Colman still seems perplexed that Buckley agreed to take on “Wicked Little Letters” as her follow-up to “Women Talking” and Alex Garland’s 2022 folk-horror psychodrama “Men.”

“You’re very discerning,” she says to Buckley. “You’ve chosen such beautiful things. I was thrilled that you decided to come and muck about with me.”

Two actors pose for the camera.
Olivia Colman, left, and Jessie Buckley, photographed at the Crosby Hotel in New York City in March.
(Evelyn Freja / For The Times)

“Well, it was you,” Buckley says, her face lighting up. She quickly shifts back into interview mode. “When you get to stand opposite Olivia, who not only is full of mischief but has so much feeling in her and is one of the kindest people to have on set, let alone in your life, then it’s so easy. I’ve watched all of her stuff and then to be able to stand opposite her — that was all the convincing I needed.”

Not to be outdone, Colman chimes in, “Jessie is the kindest, most generous person in the world, which is why she is saying these lovely things. I felt exactly the same about her. We fell in love while we were all in Greece. It was like, ‘God, I’m so jealous everyone gets to do scenes with Jessie.’”


“Wicked Little Letters” represents Buckley’s first time doing a full-on comedy, which she loved. “There’s a real heart in this as well,” she offers. “It’s so moving at moments. You see these two women trying to be free and full and disobedient.”

Director Sharrock says Buckley has an instinct for what’s funny. In one scene, Rose lifts her skirt to flash her underwear at Edith, but Buckley shocked the crew by going commando because her costume had gotten dirty. That was the take that made the final cut.

“None of us were anticipating that,” Sharrock says. “And that was the spirit of our shoot. It was glorious.”

Sharrock was attracted to the “difficult complexity” of the characters, especially Edith, but also to the prospect of watching Colman and Buckley collaborate onscreen.

“Their love for each other is very clear, but their respect for one another as actors is on a whole other level and that’s so amazing to see,” Sharrock says. “It was a perfect mixture of extraordinary discipline coupled with the safety of letting someone else go wherever they want to go. It was really dreamy, but it was also really naughty. Boy, did we have fun.”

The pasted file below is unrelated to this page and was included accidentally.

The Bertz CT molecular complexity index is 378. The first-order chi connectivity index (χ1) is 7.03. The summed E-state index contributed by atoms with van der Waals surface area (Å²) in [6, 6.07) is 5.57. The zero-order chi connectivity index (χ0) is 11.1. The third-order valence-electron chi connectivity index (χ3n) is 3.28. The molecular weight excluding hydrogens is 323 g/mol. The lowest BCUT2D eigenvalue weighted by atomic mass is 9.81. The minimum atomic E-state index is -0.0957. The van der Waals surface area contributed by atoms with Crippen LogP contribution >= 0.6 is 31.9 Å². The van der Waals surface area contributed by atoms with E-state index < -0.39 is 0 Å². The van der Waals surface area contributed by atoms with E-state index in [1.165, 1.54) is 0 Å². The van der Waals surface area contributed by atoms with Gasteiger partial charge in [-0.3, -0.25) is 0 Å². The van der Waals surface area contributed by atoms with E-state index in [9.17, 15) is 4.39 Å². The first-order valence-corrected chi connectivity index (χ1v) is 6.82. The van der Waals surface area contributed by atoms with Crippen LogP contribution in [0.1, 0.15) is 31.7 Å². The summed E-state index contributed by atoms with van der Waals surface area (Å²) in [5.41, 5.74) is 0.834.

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Although Colman has been lauded for her dramatic performances, including her Oscar-winning work in “The Favourite,” she’s not interested in hierarchies on sets. Serving as a producer on “Wicked Little Letters,” she set the tone by handing out cake and, as she puts it, “doing fart jokes.”

“Life’s too short, isn’t it?” Colman says. “There’s so much awful stuff around and people having a terrible time of it. We’re so f— lucky to do what we do. To have an egalitarian kind of existence like we had on the film is so nice and must not be underappreciated.”

Sharrock adds that an effort was made to hire female department heads behind the scenes, which made a difference in the atmosphere. But mostly she credits Colman and Buckley with establishing the set’s high spirits. “If they are your leads, people follow,” she says.

Colman drove herself from London to and from the Sussex set a couple of hours away in the aforementioned filthy family van, with Buckley often jumping in for the ride. They’ve already talked about their next project together — barring any potential podcast — and both have some thoughts on what it could be.

“We’ve got one idea: pirates,” Buckley says. Colman’s enthusiasm is hard to contain. “This is a winner,” she says. “Basically, we’re going to be pirates. I’m Smee.”


“And you want to wear pajamas,” Buckley continues. “I just like the idea of you in one of those little hats with the long tail.”

“And you’re going to be cool and strong and swing off the ropes while I look worried,” Colman says. They even have a director in mind. “We’re going to get Yorgos [Lanthimos] to direct it,” Colman says. “Like a series of 14 films.”

The kinship is palpable. “Wicked Little Letters” is a joyous comedy, but it also emphasizes the importance of female friendship — a topic that is clearly meaningful to its stars.

“There’s something beautiful about women who help each other and like each other, and that’s in there,” Colman says.

“And they’re so full and individual and they’re bursting at the seams as people,” Buckley adds. “If you try to squish anybody into a box it’s only going to bite you in the ass. It’s gorgeous to see that sisterhood and these brilliant women who are just trying to be themselves and be badly behaved.”


They eventually have to be pried off our Zoom call — an unusual circumstance for an interview. “You probably have no material,” Buckley says. “We just talked about love.”